recommendation was based on consensus and adjudication
• A modified lead II, with electrodes placed
below the right clavicle and at the left 6th or
7th intercostal space, is recommended for ECG
Airflow (Apnea and Hypopneas)
• An oronasal thermal sensor is the recommended
method for identifying apneas.
• The nasal air pressure transducer is considered an
acceptable alternative method for detecting
• End tidal Pco2 or summed calibrated inductance
plethysmography can be used for children.
• The recommended sensor for hypopneas is the
nasal air pressure transducer.
• Alternative sensors for the detection of hypopneas
include inductance plethysmography or oronasal
• The use of thermistors as the preferred primary airflow
sensor for apneas and the use of nasal air pressure as
the preferred secondary airflow sensor for apneas
were both arrived at by consensus based on limited
• The use of nasal air pressure as the preferred airflow
sensor for identifying hypopneas was based on
consistent level 1-5 evidence and was considered a
standard practice recommendation.
• Respiratory Effort: Esophageal manometry or
inductance plethysmography (calibrated or
uncalibrated) are recommended for monitoring
respiratory effort, with the diaphragmatic or intercostal
EMG offered as an alternative sensor.
• Blood Oxygen and Ventilation: Pulse oximetry, with a
minimum acceptable signal averaging time of 3 s, is
recommended to measure blood oxygen levels.
• Transcutaneous or end-tidal Pco2 monitoring can be
used to detect the presence of alveolar hypoventilation
Scoring Rules for Sleep Stages
• Sleep stages are scored in 30-s epochs, with each epoch
being assigned a sleep stage comprising the greatest
percentage of the epoch.
• There are five wake-sleep stages: stage wake (W), stage
NREM 1 sleep (N1), stage NREM 2 sleep (N2), stage NREM 3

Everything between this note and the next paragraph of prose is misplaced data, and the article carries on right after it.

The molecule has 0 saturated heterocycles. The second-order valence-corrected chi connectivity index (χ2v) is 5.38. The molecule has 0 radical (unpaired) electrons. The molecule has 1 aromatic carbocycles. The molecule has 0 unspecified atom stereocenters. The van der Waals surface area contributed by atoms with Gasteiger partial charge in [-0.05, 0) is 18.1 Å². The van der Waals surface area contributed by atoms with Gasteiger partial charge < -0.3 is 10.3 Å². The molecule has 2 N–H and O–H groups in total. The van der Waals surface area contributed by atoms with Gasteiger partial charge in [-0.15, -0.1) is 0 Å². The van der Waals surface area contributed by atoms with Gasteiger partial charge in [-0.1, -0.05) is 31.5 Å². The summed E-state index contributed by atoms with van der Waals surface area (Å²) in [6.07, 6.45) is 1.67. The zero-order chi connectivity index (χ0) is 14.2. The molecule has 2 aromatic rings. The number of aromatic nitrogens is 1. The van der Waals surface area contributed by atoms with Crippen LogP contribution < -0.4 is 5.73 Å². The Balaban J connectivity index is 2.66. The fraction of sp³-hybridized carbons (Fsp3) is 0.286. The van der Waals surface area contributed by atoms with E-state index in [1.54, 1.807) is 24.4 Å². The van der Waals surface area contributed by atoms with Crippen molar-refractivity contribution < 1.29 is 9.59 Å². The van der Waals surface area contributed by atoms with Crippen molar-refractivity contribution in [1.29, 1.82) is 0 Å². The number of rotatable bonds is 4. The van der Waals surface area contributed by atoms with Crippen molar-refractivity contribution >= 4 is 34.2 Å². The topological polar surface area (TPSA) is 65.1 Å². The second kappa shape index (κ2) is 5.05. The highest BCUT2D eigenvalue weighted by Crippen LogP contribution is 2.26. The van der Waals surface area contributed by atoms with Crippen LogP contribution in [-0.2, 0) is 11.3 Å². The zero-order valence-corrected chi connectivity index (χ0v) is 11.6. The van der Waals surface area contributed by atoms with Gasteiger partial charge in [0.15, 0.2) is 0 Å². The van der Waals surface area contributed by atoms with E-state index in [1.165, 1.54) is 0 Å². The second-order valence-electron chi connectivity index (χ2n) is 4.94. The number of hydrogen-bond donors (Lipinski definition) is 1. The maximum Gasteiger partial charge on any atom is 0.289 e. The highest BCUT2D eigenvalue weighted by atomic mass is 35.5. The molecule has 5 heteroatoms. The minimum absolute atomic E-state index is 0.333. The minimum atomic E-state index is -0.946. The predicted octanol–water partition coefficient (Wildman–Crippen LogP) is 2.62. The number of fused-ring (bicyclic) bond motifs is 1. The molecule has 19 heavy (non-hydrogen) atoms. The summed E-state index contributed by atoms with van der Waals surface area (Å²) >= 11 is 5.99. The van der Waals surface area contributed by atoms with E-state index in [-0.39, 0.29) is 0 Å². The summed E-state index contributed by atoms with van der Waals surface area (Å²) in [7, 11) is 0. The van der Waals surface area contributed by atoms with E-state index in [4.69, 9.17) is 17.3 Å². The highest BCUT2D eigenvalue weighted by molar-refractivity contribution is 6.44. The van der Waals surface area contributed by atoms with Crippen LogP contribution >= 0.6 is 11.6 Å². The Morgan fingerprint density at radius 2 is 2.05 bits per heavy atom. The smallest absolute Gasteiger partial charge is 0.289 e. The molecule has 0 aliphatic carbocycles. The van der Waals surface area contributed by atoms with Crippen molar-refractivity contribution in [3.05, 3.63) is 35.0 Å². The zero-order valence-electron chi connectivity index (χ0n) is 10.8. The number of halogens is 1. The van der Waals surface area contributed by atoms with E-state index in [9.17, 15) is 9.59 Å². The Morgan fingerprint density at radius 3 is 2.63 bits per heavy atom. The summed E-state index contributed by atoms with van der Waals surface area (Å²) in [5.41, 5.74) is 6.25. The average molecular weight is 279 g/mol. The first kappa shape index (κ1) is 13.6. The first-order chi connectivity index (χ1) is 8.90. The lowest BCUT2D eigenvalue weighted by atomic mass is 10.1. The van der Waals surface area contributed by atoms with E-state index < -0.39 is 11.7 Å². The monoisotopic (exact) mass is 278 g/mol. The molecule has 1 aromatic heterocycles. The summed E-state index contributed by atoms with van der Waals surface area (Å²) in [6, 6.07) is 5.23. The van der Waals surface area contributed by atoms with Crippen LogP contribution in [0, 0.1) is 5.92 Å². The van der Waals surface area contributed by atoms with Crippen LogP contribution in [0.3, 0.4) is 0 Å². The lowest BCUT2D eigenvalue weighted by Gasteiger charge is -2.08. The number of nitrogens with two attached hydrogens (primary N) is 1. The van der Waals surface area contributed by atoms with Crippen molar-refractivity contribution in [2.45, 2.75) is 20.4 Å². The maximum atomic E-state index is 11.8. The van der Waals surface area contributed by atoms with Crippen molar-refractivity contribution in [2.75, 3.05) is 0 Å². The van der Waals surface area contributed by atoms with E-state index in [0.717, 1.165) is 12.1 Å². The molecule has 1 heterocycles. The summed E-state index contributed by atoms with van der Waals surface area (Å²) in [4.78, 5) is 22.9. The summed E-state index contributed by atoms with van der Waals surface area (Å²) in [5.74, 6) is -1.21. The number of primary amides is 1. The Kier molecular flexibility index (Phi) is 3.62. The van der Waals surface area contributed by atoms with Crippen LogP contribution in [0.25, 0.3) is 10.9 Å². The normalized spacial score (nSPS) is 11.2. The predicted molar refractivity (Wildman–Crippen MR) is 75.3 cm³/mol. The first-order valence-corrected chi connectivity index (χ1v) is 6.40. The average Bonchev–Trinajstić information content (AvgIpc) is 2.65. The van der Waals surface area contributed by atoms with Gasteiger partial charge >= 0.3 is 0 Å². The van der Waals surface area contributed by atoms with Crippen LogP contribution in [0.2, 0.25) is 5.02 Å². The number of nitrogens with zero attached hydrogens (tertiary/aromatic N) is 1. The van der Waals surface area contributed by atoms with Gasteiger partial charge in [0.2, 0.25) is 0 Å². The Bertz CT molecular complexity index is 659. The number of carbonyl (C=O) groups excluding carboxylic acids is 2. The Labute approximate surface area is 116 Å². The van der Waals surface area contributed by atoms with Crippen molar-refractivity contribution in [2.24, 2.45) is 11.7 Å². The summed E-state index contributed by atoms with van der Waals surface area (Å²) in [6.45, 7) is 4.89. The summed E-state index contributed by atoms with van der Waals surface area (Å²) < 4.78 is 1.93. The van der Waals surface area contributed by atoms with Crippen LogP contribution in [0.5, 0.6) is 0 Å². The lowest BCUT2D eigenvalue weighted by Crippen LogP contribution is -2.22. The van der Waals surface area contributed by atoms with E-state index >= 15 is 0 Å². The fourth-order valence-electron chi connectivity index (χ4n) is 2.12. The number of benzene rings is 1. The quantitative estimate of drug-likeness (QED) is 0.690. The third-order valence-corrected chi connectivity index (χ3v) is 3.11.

sleep (N3), and stage REM sleep (R).
• Stage N3 incorporates and replaces the Rechtschaffen and
Kales stages NREM 3 and NREM 4 sleep.
• Changes from the Rechtschaffen and Kales rules for scoring
sleep stages also include new recommendations for scoring
stage N2 and stage R, as well as the introduction of a new
pediatric stage NREM.
• An epoch is considered stage W if >50% of the
epoch has alpha EEG waves over the occipital
region during eye closure.
• Alpha waves have a frequency of 8 to 13 Hz.
• If alpha waves are absent, the presence of
conjugate vertical eye blinks; reading eye
movements; or voluntary, rapid open-eye
movements also defines stage W.
• For children at least 2 months postterm, alpha
activity is replaced by the dominant posterior
• In stage N1, alpha EEG waves (or dominant posterior EEG
rhythm in children) are replaced by low-amplitude, mixed-
frequency (4 to 7 Hz) waves that occupy >50% of the
• If alpha waves are not readily apparent, the presence of 4
to 7 Hz waves with slowing of background activity by at
least 1 Hz compared with stage W, vertex sharp waves, or
slow eye movements also can be used to document the
start of stage N1.
• In children, the development of rhythmic anterior theta
activity, hypnagogic hypersynchrony, or diffuse or occipital
predominant high-amplitude, 3 to 5 Hz, rhythmic activity
also suggests stage N1 sleep.
• Recommendations are provided defining the
start, continuation, and termination of stage
• The start of stage N2 is defined by the
presence of nonarousal K complexes or sleep
spindles during either the first half of the
epoch or the last half of the previous epoch, if
criteria for stage N3 are absent.
• (≥2 months postterm) are similar to the adult scoring
rulesStage N2 continues if low-amplitude, mixed-frequency
EEG rhythm is present in epochs that contain, or are
preceded by, K complexes or sleep spindles.
• Stage N2 ends with an arousal, a major body movement
not followed by stage N2, or when sleep transitions to stage
W, N1, N3, or R.
• Stage N2 scoring rules were arrived at by consensus based
on limited evidence.
• Stage N2 scoring rules for children.
• An epoch is scored as stage N3 if at least 20% of
the epoch is occupied by slow wave EEG activity
over the frontal regions.
• Slow waves have frequencies of 0.5 to 2 Hz and
amplitudes of greater than 75 µV.
• Consistent levels 1 and 2 or levels 3 and 4
evidence were used to formulate the stage N3
scoring rules, which were considered consensus
and standard practice recommendations.
• Stage N3 scoring rules for children (≥2 months
postterm) are similar to the adult scoring rules.
• Among children, an additional stage, NREM sleep
(N), can be used if K complexes, sleep spindles,
and slow waves are absent in all epochs of NREM
• The recommendation for a pediatric stage N was
arrived at by consensus based on either no
evidence or limited evidence.
• An epoch is considered stage R if it contains low-
amplitude, mixed-frequency EEG activity and low
chin EMG tone that is the lowest level in the
study or at least no higher than the other sleep
stages, and either has rapid eye movements or is
preceded by stage R sleep.